I bought a cheap emergency/survival cooker from a local supplier and tested it to see how it would do as a long term replacement for my gas cooker and disposable bottles. Here is what I found.
Emergency/Survival Cooker Kit (possibly Dutch Army issue) - $9.95 - From Top Gear, Albany, Auckland
I first used the cooker kit a couple of months ago on a camp in Puhoi, north of Auckland. I cooked up a can of Watties Big Eat. The cooker brought the food to boiling in about 20 minutes and left the bottom of my mess tin relatively clean. There was enough fuel left over to heat about 250ml (1 cup) of water.
The fuel supplied inside the cooker is a thick transparent jelly that caught alight quickly when a flame was applied to it. A book of matches was also supplied. The matches were pretty flimsy and tended to break when struck on the striker strip. They would be particularly difficult to light with cold or gloved hands. I eventually figured out a technique and used the matches to light the gel. A lighter or flame from another source would be easier to work with but there are plenty of matches in the book and they burned well once ignited.
The kit came wrapped in plastic with the matches on the bottom.
The cooker can with the stand placed on top ready for use. It took about 20 minutes to boil a precooked meal this size.
While at Puhoi I only cooked the can of Big Eat and replaced the lid to use the remaining gel another time. It has been a couple of months since then and today I tried to relight the fuel gel using my ferro rod then matches then a cigarette lighter but it would not relight. I cleaned out the gel and tested the other fuels. The gel seems to be good for one burn only or maybe it can be re-lit a short time after it's first use. It was a long time between my first and second uses so this is not a criticism. At Puhoi the product did what it was designed to do: It heated/cooked a meal which would have helped me survive an emergency situation.
The test involved bringing one US canteen cup (500ml) of water to a full boil using one Esbit fuel tab then the same test with Methylated Spirits. Since the test was conducted in the untamed wilds of my back yard flower patch I used cold water and a cold canteen cup each time to get a true idea of how the cooker and fuels would perform in the bush.
The cooker can and cooker stand. Two fuel sources for my test. Esbit fuel tab and Methylated Spirits.
I used the lid to help block out a light breeze that was pushing the flame out the side of the cooker stand rather than letting the heat rise.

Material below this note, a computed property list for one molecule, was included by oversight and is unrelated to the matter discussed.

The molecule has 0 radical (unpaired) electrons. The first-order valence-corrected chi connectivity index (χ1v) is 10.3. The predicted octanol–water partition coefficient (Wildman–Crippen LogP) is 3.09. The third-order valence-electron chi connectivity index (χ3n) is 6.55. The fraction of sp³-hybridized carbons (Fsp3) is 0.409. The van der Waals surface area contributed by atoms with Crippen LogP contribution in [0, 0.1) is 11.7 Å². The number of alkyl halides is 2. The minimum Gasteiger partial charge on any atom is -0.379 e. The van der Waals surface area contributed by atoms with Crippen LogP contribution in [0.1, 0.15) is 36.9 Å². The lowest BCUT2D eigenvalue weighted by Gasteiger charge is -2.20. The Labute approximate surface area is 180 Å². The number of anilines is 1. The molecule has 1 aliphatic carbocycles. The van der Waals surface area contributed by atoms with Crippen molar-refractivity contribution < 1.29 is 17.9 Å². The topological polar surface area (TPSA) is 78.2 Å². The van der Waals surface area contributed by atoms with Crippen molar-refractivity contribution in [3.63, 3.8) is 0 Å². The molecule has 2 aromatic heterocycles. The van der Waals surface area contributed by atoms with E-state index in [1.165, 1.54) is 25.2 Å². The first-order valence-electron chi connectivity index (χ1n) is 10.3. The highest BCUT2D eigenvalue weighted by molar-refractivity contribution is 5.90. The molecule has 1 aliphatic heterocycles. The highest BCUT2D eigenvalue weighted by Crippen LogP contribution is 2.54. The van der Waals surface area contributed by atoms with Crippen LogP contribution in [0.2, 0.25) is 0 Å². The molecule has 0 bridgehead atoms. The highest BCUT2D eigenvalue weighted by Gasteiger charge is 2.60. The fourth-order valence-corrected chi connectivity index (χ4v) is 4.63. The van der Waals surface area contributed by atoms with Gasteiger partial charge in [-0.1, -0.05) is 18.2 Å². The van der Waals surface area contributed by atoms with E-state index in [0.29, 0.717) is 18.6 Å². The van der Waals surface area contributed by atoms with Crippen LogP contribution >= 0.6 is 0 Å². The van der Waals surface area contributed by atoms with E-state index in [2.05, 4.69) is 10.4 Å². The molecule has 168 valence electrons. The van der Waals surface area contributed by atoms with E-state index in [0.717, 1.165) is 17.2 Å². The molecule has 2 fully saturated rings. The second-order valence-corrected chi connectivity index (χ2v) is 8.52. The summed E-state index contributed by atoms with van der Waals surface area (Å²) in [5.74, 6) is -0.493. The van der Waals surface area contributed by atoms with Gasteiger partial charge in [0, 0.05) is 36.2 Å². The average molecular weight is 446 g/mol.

I lit the fuel tab with a lighter and it took about 20 minutes to fully burn up. At about 15 minutes the tab was starting to lose its flame. The water did not get to the boil but was plenty hot enough to re-hydrate a freeze dry packet for a hot meal or provide a hot drink. Modifying the kit by trimming the height of the cooker stand would bring the cup closer to the flame and possibly enable it to boil. Placing the cup directly on the cooker can only leaves a small gap for the air to get in and snuffs out the flame.
Cooking with Methylated Spirits.
I measured out 50ml of Methylated Spirits and poured it into the can. I lit it with my ferro rod. The meths brought the water to the boil in about 17 minutes. I leaned the cooker lid on the back of the cooker stand to stop the flames rising up and heating the cup handle. After boiling for about 5 minutes I removed the cup and stand and put the lid over the can to snuff out the flame. It was cool enough to handle within 10 minutes. I poured out the remaining meths (about 10ml, two teaspoons worth) and packed up the kit.
My personal opinion is this cooker is well worth the cheap cost of $9.95. It does its job as an emergency/survival cooker and then can be used to burn various fuels once the provided fuel gel is used up. The can should hold up well to many fires. The stand is thin metal but looks like it will last a long time and can probably be used as a template to make a second one if needed. The stand supported the mess tin and canteen cup securely and they did not move. The kit is very light and small enough to fit into a US canteen cup or put into a jacket or leg pocket. Top Gear had half a dozen sitting on a shelf a couple of weeks ago so should still have some left if your interested. Thanks for reading. Please comment. Have a good one.
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